How To Bring Back Manufacturing Jobs

George Gemeinhardt

October 4, 2022

Manufacturing Jobs

While headline figures may suggest otherwise, US manufacturing is actually far healthier than we might think. While old-time factory worker jobs aren’t coming back to the US, robots are increasingly taking the place of human workers on factory floors. And even if the trend is slowing, the good news is that the industry isn’t dead.

Rebalancing trade flows

Rebalancing trade flows to bring back manufacturing employment has many advantages. For one, it will generate new federal revenues. Another benefit is the creation of millions of high-wage manufacturing jobs. A global industrial rebalancing is also good for the environment. Rebalancing trade flows will increase overall demand for U.S. production by $1.5 trillion a year. This could help support up to 17 million manufacturing jobs in the United States.

Growing trade deficits have been a major factor in the destruction of manufacturing jobs in the U.S. over the past two decades. For example, in 2015, the U.S. trade deficit with China was responsible for the loss of 2.8 million manufacturing jobs. This is about three-fourths of the manufacturing jobs lost in the past two decades.


The world of manufacturing is undergoing a dramatic transformation, becoming more specialized, technology-intensive, and dependent on higher-value-added goods. With these changes, manufacturing jobs have changed too, and they are no longer the same as they were decades ago. For example, one job may be to program a computer, while another may be to maintain robots and machines.

While the vast majority of manufacturing jobs cannot be brought back, there are many new opportunities. With digitalization and robots, manufacturers are becoming flexible and automated, and fewer blue-collar jobs are needed. One example is Adidas’s recent decision to build a “Speed Factory” in the United States, which will create 100 new jobs. The company will augment its workforce with robots and 3D printing. Ford also announced a $1.2 billion modernization program that will create 130 new jobs in the US.

Big data

Big data has the potential to help manufacturers predict demand more accurately and prevent wasteful production. It can help determine which parts of a product need to be replaced before they reach the customer. It can also help manufacturers avoid unexpected equipment failure. By combining real-time data from production lines with financial information, big data can help companies reduce costs and maximize resources.

Companies should focus their big data initiatives on the business challenges most impacting their operations. For example, most industrial manufacturers should focus on customer analytics, which can be used to connect into a customer’s procurement systems, since demand signals, and collaborate directly with customers. In addition, big data can also help sales forces to improve their skills and productivity and increase the efficiency of marketing campaigns.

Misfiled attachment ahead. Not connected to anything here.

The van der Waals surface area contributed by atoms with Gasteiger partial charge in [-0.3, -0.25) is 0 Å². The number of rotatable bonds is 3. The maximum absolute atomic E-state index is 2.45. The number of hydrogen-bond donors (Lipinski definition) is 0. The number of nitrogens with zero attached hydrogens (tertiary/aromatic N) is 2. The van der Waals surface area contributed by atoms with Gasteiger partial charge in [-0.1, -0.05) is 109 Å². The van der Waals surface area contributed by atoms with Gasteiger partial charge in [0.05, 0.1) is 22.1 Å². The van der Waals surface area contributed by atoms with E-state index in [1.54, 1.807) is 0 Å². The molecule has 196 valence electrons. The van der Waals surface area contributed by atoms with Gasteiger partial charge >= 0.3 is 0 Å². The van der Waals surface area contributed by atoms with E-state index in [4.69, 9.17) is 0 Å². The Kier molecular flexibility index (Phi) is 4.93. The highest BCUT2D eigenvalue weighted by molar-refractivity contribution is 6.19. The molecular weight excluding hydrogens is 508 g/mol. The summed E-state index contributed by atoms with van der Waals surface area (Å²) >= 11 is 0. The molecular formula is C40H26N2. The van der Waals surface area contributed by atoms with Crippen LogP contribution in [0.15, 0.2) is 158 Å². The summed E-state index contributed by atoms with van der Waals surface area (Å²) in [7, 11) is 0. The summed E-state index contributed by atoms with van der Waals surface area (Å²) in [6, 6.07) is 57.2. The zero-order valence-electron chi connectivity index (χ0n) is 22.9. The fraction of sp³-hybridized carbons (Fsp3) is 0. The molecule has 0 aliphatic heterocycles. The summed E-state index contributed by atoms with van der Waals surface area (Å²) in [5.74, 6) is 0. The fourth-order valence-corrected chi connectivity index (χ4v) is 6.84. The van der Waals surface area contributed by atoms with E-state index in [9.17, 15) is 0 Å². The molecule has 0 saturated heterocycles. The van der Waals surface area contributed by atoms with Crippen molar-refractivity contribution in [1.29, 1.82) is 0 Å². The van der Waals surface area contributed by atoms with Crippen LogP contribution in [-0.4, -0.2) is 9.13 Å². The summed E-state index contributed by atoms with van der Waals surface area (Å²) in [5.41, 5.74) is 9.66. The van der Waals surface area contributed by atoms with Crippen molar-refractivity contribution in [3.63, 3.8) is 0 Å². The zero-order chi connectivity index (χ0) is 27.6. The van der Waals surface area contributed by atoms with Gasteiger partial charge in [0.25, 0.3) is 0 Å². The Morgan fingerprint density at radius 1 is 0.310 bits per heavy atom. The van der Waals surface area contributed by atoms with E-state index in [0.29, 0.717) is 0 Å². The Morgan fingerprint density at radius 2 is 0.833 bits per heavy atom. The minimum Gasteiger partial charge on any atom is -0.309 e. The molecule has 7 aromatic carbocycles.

Many manufacturing workers have felt the effects of automation over the past few years, and the concern about their future is understandable. However, if done correctly, automation can bring benefits to manufacturing workers and the industry at large. Here are some reasons why automation may be beneficial. Listed below are some of the reasons that automation may bring back manufacturing jobs.

Work experience shortage: The manufacturing industry faces a skills deficiency, with 2.1 million jobs unfilled by 2030, according to the Manufacturing Institute, a division of Deloitte. The report also estimates that the shortage could cost the U.S. economy as much as $1 trillion a year. This is forcing manufacturing managers to bolster their workforce with new employees, and automation may be a key factor in resolving the skills gap.

Middle class

Manufacturing jobs are a major issue for the United States. They have been declining steadily for decades. In fact, they have declined by nearly five million since 1996. Many people feel that steps need to be taken to protect these jobs. In order to bring back manufacturing jobs in the US, we must invest in training and education programs.

First, we must reverse policies that discourage manufacturing. We should oppose extra stimulus rounds, supplemental federal unemployment benefits, and policies that make it more expensive for companies to hire people. Another important policy change is to lower the retirement age. The Biden administration has proposed lowering Medicare eligibility to 60, but this could have disproportionate effects on manufacturers.